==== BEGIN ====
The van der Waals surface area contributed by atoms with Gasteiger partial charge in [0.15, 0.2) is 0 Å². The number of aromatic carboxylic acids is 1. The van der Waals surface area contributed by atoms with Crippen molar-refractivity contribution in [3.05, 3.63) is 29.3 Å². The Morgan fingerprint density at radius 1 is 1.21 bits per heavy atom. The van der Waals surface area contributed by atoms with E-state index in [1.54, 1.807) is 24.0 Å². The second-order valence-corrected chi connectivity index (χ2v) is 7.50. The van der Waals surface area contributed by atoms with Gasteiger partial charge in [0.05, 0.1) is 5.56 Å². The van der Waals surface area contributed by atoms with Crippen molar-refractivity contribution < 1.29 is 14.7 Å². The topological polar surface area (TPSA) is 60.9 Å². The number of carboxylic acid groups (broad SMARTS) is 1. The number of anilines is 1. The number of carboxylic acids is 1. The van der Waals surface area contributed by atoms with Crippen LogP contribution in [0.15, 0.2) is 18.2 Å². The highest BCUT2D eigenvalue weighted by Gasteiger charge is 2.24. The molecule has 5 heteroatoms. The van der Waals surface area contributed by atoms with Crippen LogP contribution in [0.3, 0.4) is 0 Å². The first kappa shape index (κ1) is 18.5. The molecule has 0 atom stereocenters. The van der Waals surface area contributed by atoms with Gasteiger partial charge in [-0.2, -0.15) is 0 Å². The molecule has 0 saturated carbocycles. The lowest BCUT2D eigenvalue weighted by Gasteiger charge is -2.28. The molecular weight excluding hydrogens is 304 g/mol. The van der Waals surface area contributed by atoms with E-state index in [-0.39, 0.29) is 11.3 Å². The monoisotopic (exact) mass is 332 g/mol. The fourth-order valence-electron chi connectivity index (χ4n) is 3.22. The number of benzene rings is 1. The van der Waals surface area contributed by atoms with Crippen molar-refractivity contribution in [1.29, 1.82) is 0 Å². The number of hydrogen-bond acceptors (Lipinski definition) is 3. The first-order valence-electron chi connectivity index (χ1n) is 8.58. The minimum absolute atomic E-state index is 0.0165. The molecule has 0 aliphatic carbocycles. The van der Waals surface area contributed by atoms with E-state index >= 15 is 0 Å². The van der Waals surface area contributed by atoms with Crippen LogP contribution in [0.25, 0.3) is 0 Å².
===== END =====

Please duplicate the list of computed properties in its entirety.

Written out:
The van der Waals surface area contributed by atoms with Gasteiger partial charge in [0.15, 0.2) is 0 Å². The number of aromatic carboxylic acids is 1. The van der Waals surface area contributed by atoms with Crippen molar-refractivity contribution in [3.05, 3.63) is 29.3 Å². The Morgan fingerprint density at radius 1 is 1.21 bits per heavy atom. The van der Waals surface area contributed by atoms with E-state index in [1.54, 1.807) is 24.0 Å². The second-order valence-corrected chi connectivity index (χ2v) is 7.50. The van der Waals surface area contributed by atoms with Gasteiger partial charge in [0.05, 0.1) is 5.56 Å². The van der Waals surface area contributed by atoms with Crippen molar-refractivity contribution < 1.29 is 14.7 Å². The topological polar surface area (TPSA) is 60.9 Å². The number of carboxylic acid groups (broad SMARTS) is 1. The number of anilines is 1. The number of carboxylic acids is 1. The van der Waals surface area contributed by atoms with Crippen LogP contribution in [0.15, 0.2) is 18.2 Å². The highest BCUT2D eigenvalue weighted by Gasteiger charge is 2.24. The molecule has 5 heteroatoms. The van der Waals surface area contributed by atoms with Crippen LogP contribution in [0.3, 0.4) is 0 Å². The first kappa shape index (κ1) is 18.5. The molecule has 0 atom stereocenters. The van der Waals surface area contributed by atoms with Gasteiger partial charge in [-0.2, -0.15) is 0 Å². The molecule has 0 saturated carbocycles. The lowest BCUT2D eigenvalue weighted by Gasteiger charge is -2.28. The molecular weight excluding hydrogens is 304 g/mol. The van der Waals surface area contributed by atoms with E-state index in [-0.39, 0.29) is 11.3 Å². The monoisotopic (exact) mass is 332 g/mol. The fourth-order valence-electron chi connectivity index (χ4n) is 3.22. The number of benzene rings is 1. The van der Waals surface area contributed by atoms with Crippen molar-refractivity contribution in [1.29, 1.82) is 0 Å². The number of hydrogen-bond acceptors (Lipinski definition) is 3. The first-order valence-electron chi connectivity index (χ1n) is 8.58. The minimum absolute atomic E-state index is 0.0165. The molecule has 0 aliphatic carbocycles. The van der Waals surface area contributed by atoms with E-state index >= 15 is 0 Å². The van der Waals surface area contributed by atoms with Crippen LogP contribution in [0.25, 0.3) is 0 Å².